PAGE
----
UPDATE (8/6/18): Hyundai Australia has issued a statement regarding the Tucson 48V hybrid. See bottom of article for details.
Hyundai Motor Europe has confirmed it will offer a new 48V mild-hybrid system in diesel versions of the facelifted 2019 Tucson from later this year.
With this setup, the 2.0-litre turbo-diesel Tucson will be assisted with up to 12kW for short periods, which can reduce fuel economy by up to 7.0 per cent under New European Driving Cycle (NEDC) testing when equipped with the six-speed manual transmission.
According to Hyundai, the mild-hybrid system automatically switches between "mechanical use of the engine and energy recuperation", assisting the combustion engine by discharging the battery to reduce load during light acceleration or provide additional torque under strong acceleration.
During in-gear deceleration and braking, energy is regenerated to recharge the battery, which the company claims to help "significantly" improve fuel economy and CO2 emissions.
Production of the Euro-spec Tucson commences at the company's Czech factory this month, with the updated SUV to hit the market in that region shortly after.
"With our new mild hybrid powertrain system for our best-selling model, we are further expanding the company’s electrification strategy to make clean technologies accessible for even more customers," said Andreas-Christoph Hofmann, vice president for marketing and product at Hyundai Motor Europe.
"In order to continue on this path consistently, the highly efficient system has been developed by our engineers at our European Technical Centre. It will be available in combination with more engines in the future, as part of our highly diverse mix of electrified solutions."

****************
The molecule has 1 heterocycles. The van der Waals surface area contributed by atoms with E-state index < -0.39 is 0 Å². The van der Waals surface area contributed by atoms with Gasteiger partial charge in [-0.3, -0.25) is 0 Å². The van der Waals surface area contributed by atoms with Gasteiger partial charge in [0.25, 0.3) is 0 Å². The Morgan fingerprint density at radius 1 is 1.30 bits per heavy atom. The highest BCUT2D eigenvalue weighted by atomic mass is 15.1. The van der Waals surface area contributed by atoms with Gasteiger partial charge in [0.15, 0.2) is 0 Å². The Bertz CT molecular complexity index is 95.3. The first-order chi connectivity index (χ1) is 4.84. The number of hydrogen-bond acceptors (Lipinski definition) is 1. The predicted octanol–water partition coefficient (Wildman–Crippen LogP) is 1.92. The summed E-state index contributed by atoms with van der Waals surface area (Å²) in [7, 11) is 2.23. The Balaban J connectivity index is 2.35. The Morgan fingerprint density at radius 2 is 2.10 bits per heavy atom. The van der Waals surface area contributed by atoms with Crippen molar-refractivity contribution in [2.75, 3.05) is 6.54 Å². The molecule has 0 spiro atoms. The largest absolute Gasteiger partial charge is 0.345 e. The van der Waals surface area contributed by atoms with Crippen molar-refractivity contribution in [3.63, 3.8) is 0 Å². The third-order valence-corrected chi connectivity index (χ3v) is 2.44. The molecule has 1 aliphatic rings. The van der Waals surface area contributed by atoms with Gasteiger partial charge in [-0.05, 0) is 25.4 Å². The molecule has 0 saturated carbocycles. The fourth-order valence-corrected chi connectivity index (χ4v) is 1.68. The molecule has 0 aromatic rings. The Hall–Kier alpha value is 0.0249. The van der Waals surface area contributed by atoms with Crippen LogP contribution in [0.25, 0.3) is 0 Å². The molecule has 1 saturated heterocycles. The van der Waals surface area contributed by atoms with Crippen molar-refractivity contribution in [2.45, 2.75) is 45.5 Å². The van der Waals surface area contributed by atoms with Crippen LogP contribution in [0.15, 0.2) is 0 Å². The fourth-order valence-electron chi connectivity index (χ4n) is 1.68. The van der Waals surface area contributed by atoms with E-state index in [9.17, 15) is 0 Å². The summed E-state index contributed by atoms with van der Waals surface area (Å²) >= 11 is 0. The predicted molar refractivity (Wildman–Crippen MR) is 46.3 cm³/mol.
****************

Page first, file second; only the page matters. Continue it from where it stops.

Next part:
As previously mentioned, the first powertrain to receive the tech will be the 137kW 2.0-litre turbo-diesel, offered with either a six-speed manual or a new eight-speed automatic, equipped with all-wheel drive as standard.
Hyundai has also confirmed that the new Smart Stream 1.6-litre diesel will receive the 48V mild-hybrid treatment in the European spring of 2019.
Speaking with CarAdvice, Bill Thomas, general manager for external affairs at Hyundai Australia, said: "We should never say never – and remember we always conduct detailed studies of all overseas products – but it’s unlikely we’ll be taking the Tucson mild hybrid here".
When quizzed about the wider rollout of the technology to other models in the stable – such as the i30 – Thomas added: "[We] don’t have information currently about whether or not i30 will receive similar tech, so it’s impossible to give you direction on whether or not we would take it here. But the same answer still applies: we’ll definitely study it closely if it happens".
Currently, the updated Tucson range is scheduled for a third-quarter launch Down Under, with vehicles likely to be sourced from Korea – meaning we could miss out on the mild-hybrid tech currently exclusive to the European production schedule.